Quite often when talking incessantly about my garden, vegetable growing and my aim to become as self-sufficient as possible I am met with the following:
“How do you find the time?”
“My children would be bored, they hate gardening”
“I could never run an allotment as well as bring up the kids, there aren’t enough hours in the day, they would go mad”
“How on earth do you get your kids to sit and be quiet while you get the jobs done”
“There is no way I could afford to get my garden started let alone finished”
This is just a few of the reasons people give for not being able to grow their own produce, making their garden somewhere to enjoy or having fun with their kids without the need for tv, phones or computers. I understand technology is moving forward but I have to disagree that a gardening design app on your phone or tablet is anywhere near the same than getting outside with a trowel and some seeds. Planting seeds on Farmville, harvesting the plants and keeping livestock just isn’t the same as digging up fresh potatoes, pulling fresh carrots or collecting freshly laid eggs.
I believe the addiction to computers, televsions is led to the unfortunate truth that many children are not aware exactly where their food comes from, they just assume it comes in polythene bags from a supermarket. My middle child came back from school the other day very excited that they were growing beans at school, she was very proud because she was the only one who knew that beans did not just come in tin cans and that you had to pod peas (the amount of podding she did last year I wasn’t surprised she remembered).
Gardening should be enjoyable and is a basic skill that should be taught in schools like manners and reading is. Years ago the only vegetables available were those that were grown, it wasn’t called self-sufficiency it was just a way a life and somewhere along the way it has got lost with parents having to work longer hours, life being so rushed and the ease of picking up a bag of frozen vegetables.
It doesn’t have to be hard work, what you may see as a job could also be considered an afternoon out. I often pack a picnic, the camping stove and the kettle for a trip to the allotment. I have contemplated a BBQ and I am hoping soon I could get fellow allotment holders to join in. I take a blanket, lay out a picnic on a corner of the allotment, take spades, buckets, a ball and it is a free day out. The children meet other children while they are there and happily set out to create a team for a football match, play tag, treasure hunts or mud pies and the best thing is they are laughing, having fun without a screen in sight. Sitting down for some sandwiches, drinks and a cup of tea in the bright sunshine with the wind blowing on your face and the sights and smells of the allotment is nothing short of a perfect day out. When going to the allotment the children don’t have to be bored, they have so much space to play in, take food so they don’t get hungry and a bucket for the call of nature! Although my eldest is adverse to a bucket or a bush but at 10 she has far better bladder control than my littler two.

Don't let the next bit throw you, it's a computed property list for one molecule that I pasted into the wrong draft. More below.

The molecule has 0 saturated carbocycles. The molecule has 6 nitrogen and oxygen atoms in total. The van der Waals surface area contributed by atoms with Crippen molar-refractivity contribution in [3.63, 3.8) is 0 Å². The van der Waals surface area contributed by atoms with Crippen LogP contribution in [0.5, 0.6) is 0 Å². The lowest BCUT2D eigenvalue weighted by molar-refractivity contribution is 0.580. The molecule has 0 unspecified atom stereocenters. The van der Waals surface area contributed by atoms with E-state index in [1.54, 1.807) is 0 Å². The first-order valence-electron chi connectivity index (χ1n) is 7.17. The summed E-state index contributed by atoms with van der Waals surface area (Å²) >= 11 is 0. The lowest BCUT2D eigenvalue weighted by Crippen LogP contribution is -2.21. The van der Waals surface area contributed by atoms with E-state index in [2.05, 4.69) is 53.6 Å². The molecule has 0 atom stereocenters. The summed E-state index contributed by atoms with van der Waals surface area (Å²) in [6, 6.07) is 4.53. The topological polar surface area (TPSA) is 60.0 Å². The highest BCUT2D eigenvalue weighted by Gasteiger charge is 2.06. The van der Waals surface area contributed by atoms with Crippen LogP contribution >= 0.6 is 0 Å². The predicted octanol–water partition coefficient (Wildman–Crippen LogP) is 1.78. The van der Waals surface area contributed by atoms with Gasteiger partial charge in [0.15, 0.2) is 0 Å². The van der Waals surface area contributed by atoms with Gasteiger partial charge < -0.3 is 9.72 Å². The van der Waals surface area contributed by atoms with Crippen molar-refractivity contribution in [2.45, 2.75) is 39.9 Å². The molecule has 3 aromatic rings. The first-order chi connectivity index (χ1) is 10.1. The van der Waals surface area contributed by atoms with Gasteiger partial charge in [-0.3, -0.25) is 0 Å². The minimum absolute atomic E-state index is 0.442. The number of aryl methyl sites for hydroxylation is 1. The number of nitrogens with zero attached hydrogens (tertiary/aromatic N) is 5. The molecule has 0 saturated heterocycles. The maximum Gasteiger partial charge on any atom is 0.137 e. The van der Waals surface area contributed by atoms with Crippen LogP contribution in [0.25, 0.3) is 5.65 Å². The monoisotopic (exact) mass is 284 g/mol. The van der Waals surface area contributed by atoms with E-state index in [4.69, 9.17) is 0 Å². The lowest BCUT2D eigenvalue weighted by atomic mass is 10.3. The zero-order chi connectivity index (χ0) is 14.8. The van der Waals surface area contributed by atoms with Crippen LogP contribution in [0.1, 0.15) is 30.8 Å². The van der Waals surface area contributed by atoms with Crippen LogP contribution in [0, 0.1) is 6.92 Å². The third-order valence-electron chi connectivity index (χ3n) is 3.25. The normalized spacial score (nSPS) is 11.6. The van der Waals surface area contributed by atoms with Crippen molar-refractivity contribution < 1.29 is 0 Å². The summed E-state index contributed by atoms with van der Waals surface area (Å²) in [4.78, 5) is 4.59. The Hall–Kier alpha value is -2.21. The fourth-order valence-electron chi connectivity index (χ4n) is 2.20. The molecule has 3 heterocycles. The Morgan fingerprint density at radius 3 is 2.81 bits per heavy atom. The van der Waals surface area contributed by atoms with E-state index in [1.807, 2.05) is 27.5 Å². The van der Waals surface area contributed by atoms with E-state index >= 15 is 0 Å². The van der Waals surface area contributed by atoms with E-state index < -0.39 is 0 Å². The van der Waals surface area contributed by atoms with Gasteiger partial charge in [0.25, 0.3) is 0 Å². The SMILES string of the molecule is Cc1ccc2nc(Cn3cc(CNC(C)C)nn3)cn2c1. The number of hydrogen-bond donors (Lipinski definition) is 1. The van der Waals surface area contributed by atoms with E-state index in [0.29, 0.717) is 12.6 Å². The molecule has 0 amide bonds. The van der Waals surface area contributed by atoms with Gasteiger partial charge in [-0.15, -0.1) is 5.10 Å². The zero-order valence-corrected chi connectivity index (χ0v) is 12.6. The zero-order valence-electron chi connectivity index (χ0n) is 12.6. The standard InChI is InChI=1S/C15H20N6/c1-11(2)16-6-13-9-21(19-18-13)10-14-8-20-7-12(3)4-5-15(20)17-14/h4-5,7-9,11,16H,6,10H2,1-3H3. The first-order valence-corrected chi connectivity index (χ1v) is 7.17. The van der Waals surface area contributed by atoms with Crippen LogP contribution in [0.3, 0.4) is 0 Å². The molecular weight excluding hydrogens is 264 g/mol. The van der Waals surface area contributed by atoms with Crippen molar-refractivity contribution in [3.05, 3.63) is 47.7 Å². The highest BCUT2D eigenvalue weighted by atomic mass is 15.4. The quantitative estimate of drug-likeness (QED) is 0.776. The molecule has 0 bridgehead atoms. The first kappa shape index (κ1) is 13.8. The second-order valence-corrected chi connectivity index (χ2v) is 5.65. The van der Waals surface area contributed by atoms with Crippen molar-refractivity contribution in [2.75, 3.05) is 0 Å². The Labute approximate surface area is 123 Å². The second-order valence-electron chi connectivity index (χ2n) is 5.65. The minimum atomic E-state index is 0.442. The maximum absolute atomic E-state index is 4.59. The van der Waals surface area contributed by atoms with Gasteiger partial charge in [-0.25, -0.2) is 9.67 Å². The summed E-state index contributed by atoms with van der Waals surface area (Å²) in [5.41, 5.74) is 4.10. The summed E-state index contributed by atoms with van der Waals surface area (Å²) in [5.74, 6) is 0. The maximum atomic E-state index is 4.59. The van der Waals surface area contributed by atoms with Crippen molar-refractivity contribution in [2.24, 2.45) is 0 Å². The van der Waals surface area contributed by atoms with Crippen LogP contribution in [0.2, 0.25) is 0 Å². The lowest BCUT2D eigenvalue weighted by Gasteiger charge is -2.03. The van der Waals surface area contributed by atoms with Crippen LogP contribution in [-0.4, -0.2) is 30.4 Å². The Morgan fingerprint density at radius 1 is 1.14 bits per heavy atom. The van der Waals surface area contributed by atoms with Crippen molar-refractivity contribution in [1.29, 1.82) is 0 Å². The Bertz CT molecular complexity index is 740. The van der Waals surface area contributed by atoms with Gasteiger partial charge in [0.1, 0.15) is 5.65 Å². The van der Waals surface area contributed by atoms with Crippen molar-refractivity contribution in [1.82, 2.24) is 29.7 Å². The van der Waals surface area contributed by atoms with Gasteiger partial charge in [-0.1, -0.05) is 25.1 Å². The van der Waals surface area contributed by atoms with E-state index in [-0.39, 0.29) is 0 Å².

Gardening doesn’t have to be expensive. One of my challenges last year was to get my garden cleared and useable for nothing and I am proud to say that even though I still have work to do it is now in a useable condition for free. Baring in mind last year it was 6 foot high in weeds with various plumbing equipment left behind from the previous owners I think the fact it now has borders, a herb garden, a rose garden and a lovely patio created from nothing. I have since purchased a chicken coop and run which I saved for and a bee hive which I sold my IPhone to buy (I hate those phones, give me my basic Nokia anytime).
To enable to get so much completed for free I used freecycle which is a fantastic source of free things. Someone getting rid of a load of top soil I used to fill my borders to save buying compost along with the chicken waste which composted down nicely over the winter and I have some lovely rich soil in which to plant in. Unwanted plant pots from another freecycler stocked up my greenhouse, and I will add my Halls greenhouse which would cost hundreds of pounds new was FREE from freecycle. A gentleman had moved into a house and the greenhouse was surplus to his requirements, I was lucky enough to ask first.
I found a waterbutt in a skip so I knocked on the the owner’s door and asked if I could have it, it needed a new tap which is about £3 from my local DIY store. My eldest daughter was distraught that I would ask somebody if I could have something out of their skip but she is slowly accepting that I will probably spend the next several years embarrassing her with my wombling.
Another successful find was a metal trolley left by the bins at my middle daughter’s school, I worked out if I placed two large squares of wood on the racks I would have greenhouse staging, the middle one even pushed it home for me, she pretended she was embarrassed but I know she found it great fun.
I sourced some bricks from a friend and I have used them to edge my borders. They are very old bricks so look lovely and rustic. I take cuttings from plants I see in the street or in the park and have been given cuttings from friends and families and have had some great results. When buying plants I wait until the end of the season or buy rootballs from a pound shop, I have never had a failure yet.
So as you can see there are so many ways you can find time, have fun and afford to have a lovely and useful garden! I will have lots more tips and tricks coming but thought I would provide a few tit bits.